The Canarian Government continues to fight for the right to test tourists, and may even set up marquees outside airports to do it, according to an interview with Canarian Tourist Councillor Yaiza Castilla, which appeared in Canarias7 recently.
In a wide ranging interview, Castilla said she was aware that the Canaries had passed the limit of 50 cases per 100,000 in the last 7 days that would theoretically cause Germany to suspend its recommendation to travel to the Canaries, and said “I don’t know what decision Germany will take, and I hope it continues to include us on the safe destinations list, but if Canarians don’t realise the importance of the situation and act accordingly, things will go badly.”
Castilla once again stood by the idea of PCR tests at origin and on arrival, referring to the Canary Fortress project which depends on the idea that “our airports and ports are our weakness but also our strength – the difference we have in respect to mainland Spain.”
The tourist councillor outlined three possible ways of doing tests:
- Tests at origin – which would be carried out before tourists travel and would require the state to pass a law making tests at origin a compulsory condition for entry. Castilla believes this is still the ideal solution, pointing to the example of Greece, and claims that the Canaries have been asking the EU and the national government to authorize it from the beginning.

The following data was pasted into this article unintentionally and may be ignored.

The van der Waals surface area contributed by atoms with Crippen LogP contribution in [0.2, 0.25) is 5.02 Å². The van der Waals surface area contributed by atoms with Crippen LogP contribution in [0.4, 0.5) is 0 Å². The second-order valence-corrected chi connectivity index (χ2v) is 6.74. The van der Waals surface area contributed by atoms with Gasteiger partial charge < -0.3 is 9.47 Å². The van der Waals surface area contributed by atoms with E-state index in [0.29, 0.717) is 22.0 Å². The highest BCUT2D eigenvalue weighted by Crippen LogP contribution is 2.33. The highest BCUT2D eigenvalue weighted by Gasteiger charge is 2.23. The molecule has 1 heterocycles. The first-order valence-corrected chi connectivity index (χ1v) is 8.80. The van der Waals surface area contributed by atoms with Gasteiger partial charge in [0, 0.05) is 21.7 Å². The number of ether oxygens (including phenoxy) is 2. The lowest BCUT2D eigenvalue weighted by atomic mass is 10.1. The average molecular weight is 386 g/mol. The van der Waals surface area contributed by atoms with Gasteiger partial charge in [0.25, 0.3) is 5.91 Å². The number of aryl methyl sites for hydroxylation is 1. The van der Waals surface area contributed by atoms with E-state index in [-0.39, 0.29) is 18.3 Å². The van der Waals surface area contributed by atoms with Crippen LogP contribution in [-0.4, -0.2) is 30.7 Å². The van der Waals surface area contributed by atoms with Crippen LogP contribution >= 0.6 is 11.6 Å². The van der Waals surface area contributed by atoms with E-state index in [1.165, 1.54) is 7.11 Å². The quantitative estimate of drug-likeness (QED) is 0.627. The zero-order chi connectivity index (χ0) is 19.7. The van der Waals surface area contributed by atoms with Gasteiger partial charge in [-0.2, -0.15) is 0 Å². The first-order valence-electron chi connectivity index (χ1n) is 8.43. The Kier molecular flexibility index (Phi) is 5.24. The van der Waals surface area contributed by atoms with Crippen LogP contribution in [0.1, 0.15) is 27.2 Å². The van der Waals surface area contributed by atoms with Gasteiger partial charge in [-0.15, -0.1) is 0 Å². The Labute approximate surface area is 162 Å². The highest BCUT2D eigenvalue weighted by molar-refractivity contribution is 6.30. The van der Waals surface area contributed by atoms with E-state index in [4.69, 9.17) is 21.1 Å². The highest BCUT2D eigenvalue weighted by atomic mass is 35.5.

- Tests on arrival. This would require agreement between the regional government, Spain’s external health agency and the airport authority AENA
- Tests on regional territory. If, as still appears likely, the Spanish government does not approve tests on arrival at airports, there is still he possibility that tests could be carried out afterwards, when tourists are on Canarian territory. Castilla recognised that their idea of setting up special marquees for testing outside the airports this would be logistically challenging and expensive, but said “we do not rule it out.”
Castilla blamed the absence of testing on the European Union and the central Spanish government “I believe that the European Union hasn’t risen to the occasion, “ Castilla said. “They should have led the field from the very first minute, because we are facing a global pandemic.”
“Also, there is the eternal historical problem of Madrid not understanding the unique aspects of the Canaries. Lots of people are suffering here, but Madrid doesn’t recognise the reality of what happens in the Canaries, and that’s where we must focus our efforts,” Castilla concluded.